ter, ordering Doubleday and Howard to follow, hastened toward Gettysburg with Wadsworth's small division (two brigades, Meredith's and Cutler's) and Hall's 2d Maine struck by Davis's Confederate brigade on its front and right flank, whereupon Wadsworth, to save it, ordered it to fall back to Seminary Ridge. This order not reachrge portion of his brigade, and pursued the remainder across Willoughby Run. Wadsworth's small division had thus won decided successes against superior numbers, buty opened on both the Federal corps, enfilading Doubleday's line. This caused Wadsworth again to withdraw Cutler to Seminary Ridge, and Reynolds's battery was postedna, part of the train escort, which brought up nearly five hundred fresh men. Wadsworth met them and led them to Culp's Hill, where, under direction of Captain Pattifidence, and it implied also the near approach of his army-corps. He ordered Wadsworth at once to Culp's Hill to secure that important position, and aided by Howard
Robert Underwood Johnson, Clarence Clough Buell, Battles and Leaders of the Civil War. Volume 3., chapter 4.39 (search)
on of infantry and vastly superior numbers. The First Corps moved promptly, covered a distance of nearly eight miles, and the First Division, commanded by General Wadsworth, reached the field about 10 o'clock in the forenoon. In returning for the Second and Third divisions I met John Burns in the field east of the Seminary, w? I informed him that they were just in front, that he would soon overtake them. He then said, with much enthusiasm, I know how to fight, I have fit before! Wadsworth's division was immediately engaged, except the Sixth Wisconsin, held in reserve by General Doubleday's orders. General Robinson and General Rowley were soon up tly engaged, the former on the right of the line, extending to near the Mummasburg road, and the latter in the center between Meredith's and Cutler's brigades of Wadsworth's division. The advantages of position were, perhaps, favorable to us, but in numbers the enemy was vastly superior. We had 6 brigades, numbering, with the a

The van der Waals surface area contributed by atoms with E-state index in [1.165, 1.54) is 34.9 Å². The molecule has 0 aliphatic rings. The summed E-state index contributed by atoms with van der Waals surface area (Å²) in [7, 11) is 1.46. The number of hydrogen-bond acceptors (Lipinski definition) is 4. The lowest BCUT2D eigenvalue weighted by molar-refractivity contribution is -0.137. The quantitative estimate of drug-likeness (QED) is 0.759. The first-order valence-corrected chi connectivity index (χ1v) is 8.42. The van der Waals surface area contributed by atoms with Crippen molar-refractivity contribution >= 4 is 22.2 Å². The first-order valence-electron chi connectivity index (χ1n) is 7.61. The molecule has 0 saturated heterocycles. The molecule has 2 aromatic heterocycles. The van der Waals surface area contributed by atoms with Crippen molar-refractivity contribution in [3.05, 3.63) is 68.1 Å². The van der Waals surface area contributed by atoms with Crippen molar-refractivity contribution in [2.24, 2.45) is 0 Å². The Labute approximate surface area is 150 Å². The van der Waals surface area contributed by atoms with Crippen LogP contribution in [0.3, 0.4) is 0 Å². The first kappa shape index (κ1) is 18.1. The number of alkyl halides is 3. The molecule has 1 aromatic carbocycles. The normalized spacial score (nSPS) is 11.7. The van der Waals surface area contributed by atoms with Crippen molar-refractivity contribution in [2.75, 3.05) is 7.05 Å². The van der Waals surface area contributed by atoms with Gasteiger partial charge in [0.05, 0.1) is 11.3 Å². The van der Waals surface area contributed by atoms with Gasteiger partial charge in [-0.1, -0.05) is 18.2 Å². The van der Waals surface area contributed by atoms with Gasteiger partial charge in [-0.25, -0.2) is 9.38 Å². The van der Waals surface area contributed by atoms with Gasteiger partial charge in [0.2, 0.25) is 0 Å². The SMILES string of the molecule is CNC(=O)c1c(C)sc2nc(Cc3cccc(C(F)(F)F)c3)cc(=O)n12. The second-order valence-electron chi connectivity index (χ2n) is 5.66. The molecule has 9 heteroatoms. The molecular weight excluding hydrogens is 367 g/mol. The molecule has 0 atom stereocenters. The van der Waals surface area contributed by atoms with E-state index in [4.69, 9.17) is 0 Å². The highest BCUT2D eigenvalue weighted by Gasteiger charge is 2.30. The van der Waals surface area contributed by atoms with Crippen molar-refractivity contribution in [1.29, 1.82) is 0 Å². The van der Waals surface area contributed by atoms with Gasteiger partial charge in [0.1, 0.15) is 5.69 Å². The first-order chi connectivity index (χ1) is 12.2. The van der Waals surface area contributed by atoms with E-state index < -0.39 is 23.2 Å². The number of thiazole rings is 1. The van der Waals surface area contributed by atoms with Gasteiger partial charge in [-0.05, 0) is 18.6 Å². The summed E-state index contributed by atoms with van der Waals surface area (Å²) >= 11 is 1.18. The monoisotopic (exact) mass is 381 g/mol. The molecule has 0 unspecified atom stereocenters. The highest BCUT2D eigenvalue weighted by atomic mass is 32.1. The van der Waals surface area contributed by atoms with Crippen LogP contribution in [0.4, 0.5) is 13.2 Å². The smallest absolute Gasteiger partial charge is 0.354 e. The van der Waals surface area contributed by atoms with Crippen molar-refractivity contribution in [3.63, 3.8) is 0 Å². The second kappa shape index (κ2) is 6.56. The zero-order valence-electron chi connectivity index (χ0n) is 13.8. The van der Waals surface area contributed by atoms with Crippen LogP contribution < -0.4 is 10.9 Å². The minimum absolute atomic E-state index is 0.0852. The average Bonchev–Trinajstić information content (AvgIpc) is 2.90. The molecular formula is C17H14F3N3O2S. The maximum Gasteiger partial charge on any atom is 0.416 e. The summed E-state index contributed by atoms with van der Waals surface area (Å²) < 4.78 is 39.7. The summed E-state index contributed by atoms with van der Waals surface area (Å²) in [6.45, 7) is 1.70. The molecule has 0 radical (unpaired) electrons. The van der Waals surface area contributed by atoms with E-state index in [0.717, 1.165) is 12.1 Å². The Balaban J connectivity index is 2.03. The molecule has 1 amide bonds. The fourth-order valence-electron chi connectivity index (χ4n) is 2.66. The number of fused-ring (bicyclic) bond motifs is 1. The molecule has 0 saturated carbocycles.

Robert Underwood Johnson, Clarence Clough Buell, Battles and Leaders of the Civil War. Volume 3., Hancock and Howard in the first day's fight. (search)